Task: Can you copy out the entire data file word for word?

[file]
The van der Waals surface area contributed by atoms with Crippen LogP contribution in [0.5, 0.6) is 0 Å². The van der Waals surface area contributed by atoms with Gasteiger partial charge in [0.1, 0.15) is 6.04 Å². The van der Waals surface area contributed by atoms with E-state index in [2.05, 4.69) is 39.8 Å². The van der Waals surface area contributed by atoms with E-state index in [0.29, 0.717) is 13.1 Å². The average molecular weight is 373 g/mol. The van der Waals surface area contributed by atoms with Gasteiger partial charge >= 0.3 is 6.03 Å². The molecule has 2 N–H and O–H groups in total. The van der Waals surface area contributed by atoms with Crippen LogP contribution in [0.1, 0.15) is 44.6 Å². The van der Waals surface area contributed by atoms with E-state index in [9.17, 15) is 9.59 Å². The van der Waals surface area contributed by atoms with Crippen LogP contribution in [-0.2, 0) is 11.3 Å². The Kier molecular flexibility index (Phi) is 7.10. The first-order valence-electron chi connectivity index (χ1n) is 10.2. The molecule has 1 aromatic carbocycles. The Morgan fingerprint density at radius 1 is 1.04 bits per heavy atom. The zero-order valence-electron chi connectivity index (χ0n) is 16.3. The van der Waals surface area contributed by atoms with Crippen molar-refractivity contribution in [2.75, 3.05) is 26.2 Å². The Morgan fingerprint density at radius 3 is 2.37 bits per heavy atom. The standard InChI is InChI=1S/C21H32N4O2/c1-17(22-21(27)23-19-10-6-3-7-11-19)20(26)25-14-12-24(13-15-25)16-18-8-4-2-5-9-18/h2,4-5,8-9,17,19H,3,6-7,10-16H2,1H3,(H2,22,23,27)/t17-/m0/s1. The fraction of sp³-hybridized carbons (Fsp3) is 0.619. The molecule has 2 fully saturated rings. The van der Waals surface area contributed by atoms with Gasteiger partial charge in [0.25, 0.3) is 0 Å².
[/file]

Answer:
The van der Waals surface area contributed by atoms with Crippen LogP contribution in [0.5, 0.6) is 0 Å². The van der Waals surface area contributed by atoms with Gasteiger partial charge in [0.1, 0.15) is 6.04 Å². The van der Waals surface area contributed by atoms with E-state index in [2.05, 4.69) is 39.8 Å². The van der Waals surface area contributed by atoms with E-state index in [0.29, 0.717) is 13.1 Å². The average molecular weight is 373 g/mol. The van der Waals surface area contributed by atoms with Gasteiger partial charge >= 0.3 is 6.03 Å². The molecule has 2 N–H and O–H groups in total. The van der Waals surface area contributed by atoms with Crippen LogP contribution in [0.1, 0.15) is 44.6 Å². The van der Waals surface area contributed by atoms with E-state index in [9.17, 15) is 9.59 Å². The van der Waals surface area contributed by atoms with Crippen LogP contribution in [-0.2, 0) is 11.3 Å². The Kier molecular flexibility index (Phi) is 7.10. The first-order valence-electron chi connectivity index (χ1n) is 10.2. The molecule has 1 aromatic carbocycles. The Morgan fingerprint density at radius 1 is 1.04 bits per heavy atom. The zero-order valence-electron chi connectivity index (χ0n) is 16.3. The van der Waals surface area contributed by atoms with Crippen molar-refractivity contribution in [2.75, 3.05) is 26.2 Å². The Morgan fingerprint density at radius 3 is 2.37 bits per heavy atom. The standard InChI is InChI=1S/C21H32N4O2/c1-17(22-21(27)23-19-10-6-3-7-11-19)20(26)25-14-12-24(13-15-25)16-18-8-4-2-5-9-18/h2,4-5,8-9,17,19H,3,6-7,10-16H2,1H3,(H2,22,23,27)/t17-/m0/s1. The fraction of sp³-hybridized carbons (Fsp3) is 0.619. The molecule has 2 fully saturated rings. The van der Waals surface area contributed by atoms with Gasteiger partial charge in [0.25, 0.3) is 0 Å².